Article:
You have it, you should be able to fix it. Many equipment sold today are either designed to be unmaintainable, or too complicated to maintain, or can only be maintained with professional tools that are only available to authorized service agents, or there are no repair parts available. In an era when sustainable development has become a global concern, this is a hot issue. Therefore, after years of inaction, global legislators and regulators have finally put it in their sight and become a buzzword.But what is it Yes Repair right, what do we want it to be?
Is it designed for maintenance?
The first question to consider is: If something is specifically designed for lack of repairability, does it matter whether you have the right to repair it? Consider a typical household pod coffee machine, such as a Tassimo or similar device: although it is a very simple device physically, its disassembly and reassembly are particularly complicated. When something goes wrong, you cannot enter it.
Should it be the responsibility of the regulatory agency to require design to be easy to maintain? We think so. There are other forces affecting the designers of home appliances; manufacturing-oriented considerations and appearance issues directly affect the company’s bottom line, and the end-user repair experience is often ranked last, although the benefits at the national level are obvious. This is the purpose of the law.
Have other laws been abused to reduce maintenance?
In many cases, there is no such thing as a lack of maintenance rights. The coffee machine at Oxford Hackspace is broken and it may be difficult to repair, but I have every legal right to do so.
Turn to the typical representative of many maintenance rights stories: John Deere. Because the machine itself is designed for work, farmers should obviously be able to twist their tractors.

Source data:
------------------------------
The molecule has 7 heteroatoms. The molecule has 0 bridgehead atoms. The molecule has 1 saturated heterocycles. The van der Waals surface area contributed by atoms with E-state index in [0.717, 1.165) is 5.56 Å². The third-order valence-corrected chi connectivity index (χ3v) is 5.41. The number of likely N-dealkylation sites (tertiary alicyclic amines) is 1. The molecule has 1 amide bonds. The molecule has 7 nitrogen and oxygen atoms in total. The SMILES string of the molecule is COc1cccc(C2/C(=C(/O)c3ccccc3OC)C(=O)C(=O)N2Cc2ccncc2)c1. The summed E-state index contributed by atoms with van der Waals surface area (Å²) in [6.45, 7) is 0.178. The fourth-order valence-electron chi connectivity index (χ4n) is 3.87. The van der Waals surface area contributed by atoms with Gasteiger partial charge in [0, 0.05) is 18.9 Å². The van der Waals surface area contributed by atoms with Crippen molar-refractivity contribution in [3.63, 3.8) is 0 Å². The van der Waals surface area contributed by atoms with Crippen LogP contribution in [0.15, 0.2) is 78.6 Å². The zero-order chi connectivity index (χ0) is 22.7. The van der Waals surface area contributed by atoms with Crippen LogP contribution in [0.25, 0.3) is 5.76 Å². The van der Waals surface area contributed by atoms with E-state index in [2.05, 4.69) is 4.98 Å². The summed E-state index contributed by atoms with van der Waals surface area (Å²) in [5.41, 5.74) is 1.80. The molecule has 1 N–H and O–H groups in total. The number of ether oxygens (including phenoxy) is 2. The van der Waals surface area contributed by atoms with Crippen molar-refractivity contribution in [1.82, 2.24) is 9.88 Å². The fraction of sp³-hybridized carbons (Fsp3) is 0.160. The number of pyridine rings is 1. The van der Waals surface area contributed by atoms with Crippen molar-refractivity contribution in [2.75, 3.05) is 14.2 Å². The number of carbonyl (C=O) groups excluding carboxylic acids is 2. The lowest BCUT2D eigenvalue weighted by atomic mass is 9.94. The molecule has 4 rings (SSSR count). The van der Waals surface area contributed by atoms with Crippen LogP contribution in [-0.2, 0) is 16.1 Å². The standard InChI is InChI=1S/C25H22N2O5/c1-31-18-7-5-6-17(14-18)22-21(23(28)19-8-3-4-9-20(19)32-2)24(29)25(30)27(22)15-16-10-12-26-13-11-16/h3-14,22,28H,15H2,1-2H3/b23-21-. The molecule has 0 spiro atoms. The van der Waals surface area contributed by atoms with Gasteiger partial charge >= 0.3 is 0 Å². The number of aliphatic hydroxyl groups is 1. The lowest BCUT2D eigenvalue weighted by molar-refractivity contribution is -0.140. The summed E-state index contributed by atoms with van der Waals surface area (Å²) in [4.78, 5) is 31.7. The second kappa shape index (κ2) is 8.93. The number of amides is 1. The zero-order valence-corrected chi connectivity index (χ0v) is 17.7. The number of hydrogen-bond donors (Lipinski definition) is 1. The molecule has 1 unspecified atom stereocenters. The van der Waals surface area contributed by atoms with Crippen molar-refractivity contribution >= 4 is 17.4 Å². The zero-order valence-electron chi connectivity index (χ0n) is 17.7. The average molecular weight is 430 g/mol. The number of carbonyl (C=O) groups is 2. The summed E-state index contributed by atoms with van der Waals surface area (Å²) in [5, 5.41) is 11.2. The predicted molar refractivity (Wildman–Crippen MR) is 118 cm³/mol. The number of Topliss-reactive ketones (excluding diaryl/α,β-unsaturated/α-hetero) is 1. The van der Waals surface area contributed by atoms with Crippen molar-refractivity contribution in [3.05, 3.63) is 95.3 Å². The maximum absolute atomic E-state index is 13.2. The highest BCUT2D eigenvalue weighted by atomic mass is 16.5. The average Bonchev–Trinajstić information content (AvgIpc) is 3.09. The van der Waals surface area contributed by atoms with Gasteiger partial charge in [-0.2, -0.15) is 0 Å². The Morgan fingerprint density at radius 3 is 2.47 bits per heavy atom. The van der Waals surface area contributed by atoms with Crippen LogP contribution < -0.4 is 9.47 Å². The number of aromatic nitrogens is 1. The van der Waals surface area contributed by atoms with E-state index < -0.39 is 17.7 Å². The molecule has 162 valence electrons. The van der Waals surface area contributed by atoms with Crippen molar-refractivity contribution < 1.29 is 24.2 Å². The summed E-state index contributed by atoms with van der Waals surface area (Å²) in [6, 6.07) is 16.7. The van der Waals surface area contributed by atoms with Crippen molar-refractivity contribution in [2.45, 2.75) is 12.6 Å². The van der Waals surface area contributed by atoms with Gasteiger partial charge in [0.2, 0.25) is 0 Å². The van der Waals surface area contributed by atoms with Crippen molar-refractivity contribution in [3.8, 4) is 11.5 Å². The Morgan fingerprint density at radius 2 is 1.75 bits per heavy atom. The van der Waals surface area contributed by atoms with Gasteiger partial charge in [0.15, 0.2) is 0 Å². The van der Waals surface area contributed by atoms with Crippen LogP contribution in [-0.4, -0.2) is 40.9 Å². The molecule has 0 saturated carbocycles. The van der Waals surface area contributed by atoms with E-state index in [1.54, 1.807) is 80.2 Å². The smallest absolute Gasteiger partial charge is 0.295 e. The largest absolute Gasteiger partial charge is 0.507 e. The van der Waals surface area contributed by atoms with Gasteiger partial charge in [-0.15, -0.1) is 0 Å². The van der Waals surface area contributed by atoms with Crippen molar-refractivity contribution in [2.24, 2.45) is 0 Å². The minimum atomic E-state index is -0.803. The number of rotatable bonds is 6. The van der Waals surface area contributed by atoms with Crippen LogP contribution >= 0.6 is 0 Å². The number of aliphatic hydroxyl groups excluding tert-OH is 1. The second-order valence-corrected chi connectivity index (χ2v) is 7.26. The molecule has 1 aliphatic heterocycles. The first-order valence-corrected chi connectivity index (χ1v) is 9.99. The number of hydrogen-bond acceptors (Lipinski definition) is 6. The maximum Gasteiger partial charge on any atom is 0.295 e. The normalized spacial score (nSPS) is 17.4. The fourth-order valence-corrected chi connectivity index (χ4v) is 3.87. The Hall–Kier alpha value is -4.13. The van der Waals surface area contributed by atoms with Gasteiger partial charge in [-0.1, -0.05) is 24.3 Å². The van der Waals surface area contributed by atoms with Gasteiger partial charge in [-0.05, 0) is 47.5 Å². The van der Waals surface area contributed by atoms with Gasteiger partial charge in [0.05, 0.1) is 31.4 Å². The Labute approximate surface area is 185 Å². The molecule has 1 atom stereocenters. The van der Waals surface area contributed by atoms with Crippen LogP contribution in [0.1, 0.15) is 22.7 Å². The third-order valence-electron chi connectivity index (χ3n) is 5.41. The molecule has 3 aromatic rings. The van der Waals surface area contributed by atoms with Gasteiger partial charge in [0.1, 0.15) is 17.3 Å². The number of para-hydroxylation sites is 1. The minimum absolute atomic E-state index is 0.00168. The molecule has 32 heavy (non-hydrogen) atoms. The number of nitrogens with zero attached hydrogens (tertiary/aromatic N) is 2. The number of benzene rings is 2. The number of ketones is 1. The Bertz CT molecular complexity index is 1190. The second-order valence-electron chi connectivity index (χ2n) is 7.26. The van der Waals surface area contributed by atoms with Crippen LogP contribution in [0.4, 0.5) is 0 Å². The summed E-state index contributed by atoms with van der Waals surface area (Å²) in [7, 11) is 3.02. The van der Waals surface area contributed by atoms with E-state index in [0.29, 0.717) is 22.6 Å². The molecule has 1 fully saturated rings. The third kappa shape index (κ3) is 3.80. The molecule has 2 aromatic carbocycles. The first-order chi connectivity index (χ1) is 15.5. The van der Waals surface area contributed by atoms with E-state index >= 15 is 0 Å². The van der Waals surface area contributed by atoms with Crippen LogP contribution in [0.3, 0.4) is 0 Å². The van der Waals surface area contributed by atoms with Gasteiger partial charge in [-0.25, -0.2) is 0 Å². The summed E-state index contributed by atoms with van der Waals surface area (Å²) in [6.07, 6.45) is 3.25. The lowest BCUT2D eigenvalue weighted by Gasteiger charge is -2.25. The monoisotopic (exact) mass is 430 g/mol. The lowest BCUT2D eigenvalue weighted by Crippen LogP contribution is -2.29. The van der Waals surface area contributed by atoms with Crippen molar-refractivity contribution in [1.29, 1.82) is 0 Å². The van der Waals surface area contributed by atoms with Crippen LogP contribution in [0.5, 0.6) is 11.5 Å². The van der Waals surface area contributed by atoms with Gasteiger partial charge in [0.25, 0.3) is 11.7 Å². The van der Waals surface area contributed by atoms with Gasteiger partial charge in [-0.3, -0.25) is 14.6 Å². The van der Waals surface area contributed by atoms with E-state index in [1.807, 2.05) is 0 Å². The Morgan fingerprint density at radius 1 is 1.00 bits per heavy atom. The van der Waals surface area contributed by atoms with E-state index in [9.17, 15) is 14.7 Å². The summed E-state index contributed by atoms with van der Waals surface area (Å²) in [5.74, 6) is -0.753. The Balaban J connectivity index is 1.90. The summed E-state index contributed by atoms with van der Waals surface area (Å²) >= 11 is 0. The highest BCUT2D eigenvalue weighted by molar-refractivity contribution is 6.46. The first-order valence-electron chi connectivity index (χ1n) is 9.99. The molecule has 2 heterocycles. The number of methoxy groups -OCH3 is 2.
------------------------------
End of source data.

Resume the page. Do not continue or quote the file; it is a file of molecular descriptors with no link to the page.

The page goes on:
Here, Deere turned to the DMCA, which was a piece of legislation formulated in the 1990s by the music industry against the panic of piracy to prohibit the circumvention of copyright protection mechanisms. Similar to the method used to sterilize refilled printer cartridges, Deere bundles a software component that must be linked to and authorized by the Deere computer. Although farmers can repair their tractors, it will no longer work after unauthorized repairs. Only Deere or its agents can perform the repaired part of the software, bypassing it would violate the DMCA. Should regulators have the power to prohibit reductions in repairability by linking this process to other legislation? We think so.
Does unnecessary complexity hinder repairability?
It’s all good to have something designed for repairs and not hindered by legal barriers, but there are other ways for manufacturers to hinder the repairability of their products. When a simple product becomes unnecessarily complicated, it not only increases the possibility of failure, but also increases maintenance costs. This is in the interests of manufacturers who want to sell new products, not consumers. Deere tractor parts once again provide an example, one of which is a simple part with a chip; previously there was only a simple mechanical or hydraulic part, and now there is an unnecessary electronic device.